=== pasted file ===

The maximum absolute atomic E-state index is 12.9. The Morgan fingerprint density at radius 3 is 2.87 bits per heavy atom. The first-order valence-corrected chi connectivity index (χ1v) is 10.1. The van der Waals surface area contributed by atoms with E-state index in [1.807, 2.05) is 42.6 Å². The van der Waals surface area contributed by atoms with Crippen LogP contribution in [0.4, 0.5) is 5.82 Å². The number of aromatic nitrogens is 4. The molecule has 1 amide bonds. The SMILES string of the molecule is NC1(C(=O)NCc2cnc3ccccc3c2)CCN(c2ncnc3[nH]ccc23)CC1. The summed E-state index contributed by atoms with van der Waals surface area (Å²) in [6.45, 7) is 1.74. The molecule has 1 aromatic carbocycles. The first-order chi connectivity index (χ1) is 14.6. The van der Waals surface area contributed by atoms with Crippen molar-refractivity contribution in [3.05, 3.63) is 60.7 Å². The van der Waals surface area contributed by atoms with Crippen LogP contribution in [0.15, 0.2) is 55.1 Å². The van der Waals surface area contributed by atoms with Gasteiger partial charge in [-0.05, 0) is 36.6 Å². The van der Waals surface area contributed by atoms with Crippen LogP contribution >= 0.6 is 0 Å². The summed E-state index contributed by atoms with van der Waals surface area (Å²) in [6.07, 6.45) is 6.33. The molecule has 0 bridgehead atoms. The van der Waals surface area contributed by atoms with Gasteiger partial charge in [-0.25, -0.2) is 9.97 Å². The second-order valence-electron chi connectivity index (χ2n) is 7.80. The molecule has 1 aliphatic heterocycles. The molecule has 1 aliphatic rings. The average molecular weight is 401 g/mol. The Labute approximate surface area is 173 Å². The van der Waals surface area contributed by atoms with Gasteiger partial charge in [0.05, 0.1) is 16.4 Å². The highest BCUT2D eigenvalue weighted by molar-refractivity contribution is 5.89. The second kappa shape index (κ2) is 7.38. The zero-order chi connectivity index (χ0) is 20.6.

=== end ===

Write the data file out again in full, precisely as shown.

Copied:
The maximum absolute atomic E-state index is 12.9. The Morgan fingerprint density at radius 3 is 2.87 bits per heavy atom. The first-order valence-corrected chi connectivity index (χ1v) is 10.1. The van der Waals surface area contributed by atoms with E-state index in [1.807, 2.05) is 42.6 Å². The van der Waals surface area contributed by atoms with Crippen LogP contribution in [0.4, 0.5) is 5.82 Å². The number of aromatic nitrogens is 4. The molecule has 1 amide bonds. The SMILES string of the molecule is NC1(C(=O)NCc2cnc3ccccc3c2)CCN(c2ncnc3[nH]ccc23)CC1. The summed E-state index contributed by atoms with van der Waals surface area (Å²) in [6.45, 7) is 1.74. The molecule has 1 aromatic carbocycles. The first-order chi connectivity index (χ1) is 14.6. The van der Waals surface area contributed by atoms with Crippen molar-refractivity contribution in [3.05, 3.63) is 60.7 Å². The van der Waals surface area contributed by atoms with Crippen LogP contribution in [0.15, 0.2) is 55.1 Å². The van der Waals surface area contributed by atoms with Gasteiger partial charge in [-0.05, 0) is 36.6 Å². The van der Waals surface area contributed by atoms with Crippen LogP contribution >= 0.6 is 0 Å². The summed E-state index contributed by atoms with van der Waals surface area (Å²) in [6.07, 6.45) is 6.33. The molecule has 0 bridgehead atoms. The van der Waals surface area contributed by atoms with Gasteiger partial charge in [-0.25, -0.2) is 9.97 Å². The second-order valence-electron chi connectivity index (χ2n) is 7.80. The molecule has 1 aliphatic heterocycles. The molecule has 1 aliphatic rings. The average molecular weight is 401 g/mol. The Labute approximate surface area is 173 Å². The van der Waals surface area contributed by atoms with Gasteiger partial charge in [0.05, 0.1) is 16.4 Å². The highest BCUT2D eigenvalue weighted by molar-refractivity contribution is 5.89. The second kappa shape index (κ2) is 7.38. The zero-order chi connectivity index (χ0) is 20.6.